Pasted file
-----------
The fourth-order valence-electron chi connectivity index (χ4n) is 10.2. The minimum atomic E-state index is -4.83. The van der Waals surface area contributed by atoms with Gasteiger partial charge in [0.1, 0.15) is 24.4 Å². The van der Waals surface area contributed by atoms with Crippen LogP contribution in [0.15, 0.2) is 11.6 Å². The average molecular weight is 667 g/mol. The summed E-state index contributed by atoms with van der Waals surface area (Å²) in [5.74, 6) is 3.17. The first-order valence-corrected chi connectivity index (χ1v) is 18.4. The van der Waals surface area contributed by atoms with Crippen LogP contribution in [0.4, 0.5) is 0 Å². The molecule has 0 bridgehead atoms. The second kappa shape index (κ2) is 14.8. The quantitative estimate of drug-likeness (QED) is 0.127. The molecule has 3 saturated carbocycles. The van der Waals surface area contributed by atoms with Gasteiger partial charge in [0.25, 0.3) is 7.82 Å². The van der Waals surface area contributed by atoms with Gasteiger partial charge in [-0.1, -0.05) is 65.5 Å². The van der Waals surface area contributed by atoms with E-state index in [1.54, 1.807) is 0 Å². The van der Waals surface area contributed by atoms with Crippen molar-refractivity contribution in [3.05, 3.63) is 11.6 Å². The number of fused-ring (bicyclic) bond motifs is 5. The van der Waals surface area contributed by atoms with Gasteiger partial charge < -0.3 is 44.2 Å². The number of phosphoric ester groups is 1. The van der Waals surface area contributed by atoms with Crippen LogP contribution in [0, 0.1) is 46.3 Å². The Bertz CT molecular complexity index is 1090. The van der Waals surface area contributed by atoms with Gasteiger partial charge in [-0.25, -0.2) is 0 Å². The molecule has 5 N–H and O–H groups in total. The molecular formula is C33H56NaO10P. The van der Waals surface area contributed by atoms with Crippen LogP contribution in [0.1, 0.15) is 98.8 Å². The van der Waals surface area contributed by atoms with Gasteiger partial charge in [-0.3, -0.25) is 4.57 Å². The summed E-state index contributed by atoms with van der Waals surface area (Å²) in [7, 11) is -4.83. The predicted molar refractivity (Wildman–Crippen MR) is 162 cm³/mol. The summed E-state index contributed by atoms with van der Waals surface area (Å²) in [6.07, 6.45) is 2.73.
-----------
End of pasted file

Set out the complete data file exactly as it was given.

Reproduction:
The fourth-order valence-electron chi connectivity index (χ4n) is 10.2. The minimum atomic E-state index is -4.83. The van der Waals surface area contributed by atoms with Gasteiger partial charge in [0.1, 0.15) is 24.4 Å². The van der Waals surface area contributed by atoms with Crippen LogP contribution in [0.15, 0.2) is 11.6 Å². The average molecular weight is 667 g/mol. The summed E-state index contributed by atoms with van der Waals surface area (Å²) in [5.74, 6) is 3.17. The first-order valence-corrected chi connectivity index (χ1v) is 18.4. The van der Waals surface area contributed by atoms with Crippen LogP contribution in [0.4, 0.5) is 0 Å². The molecule has 0 bridgehead atoms. The second kappa shape index (κ2) is 14.8. The quantitative estimate of drug-likeness (QED) is 0.127. The molecule has 3 saturated carbocycles. The van der Waals surface area contributed by atoms with Gasteiger partial charge in [0.25, 0.3) is 7.82 Å². The van der Waals surface area contributed by atoms with Gasteiger partial charge in [-0.1, -0.05) is 65.5 Å². The van der Waals surface area contributed by atoms with E-state index in [1.54, 1.807) is 0 Å². The van der Waals surface area contributed by atoms with Crippen molar-refractivity contribution in [3.05, 3.63) is 11.6 Å². The number of fused-ring (bicyclic) bond motifs is 5. The van der Waals surface area contributed by atoms with Gasteiger partial charge < -0.3 is 44.2 Å². The number of phosphoric ester groups is 1. The van der Waals surface area contributed by atoms with Crippen LogP contribution in [0, 0.1) is 46.3 Å². The Bertz CT molecular complexity index is 1090. The van der Waals surface area contributed by atoms with Gasteiger partial charge in [-0.25, -0.2) is 0 Å². The molecule has 5 N–H and O–H groups in total. The molecular formula is C33H56NaO10P. The van der Waals surface area contributed by atoms with Crippen LogP contribution in [0.1, 0.15) is 98.8 Å². The van der Waals surface area contributed by atoms with Gasteiger partial charge in [-0.3, -0.25) is 4.57 Å². The summed E-state index contributed by atoms with van der Waals surface area (Å²) in [7, 11) is -4.83. The predicted molar refractivity (Wildman–Crippen MR) is 162 cm³/mol. The summed E-state index contributed by atoms with van der Waals surface area (Å²) in [6.07, 6.45) is 2.73.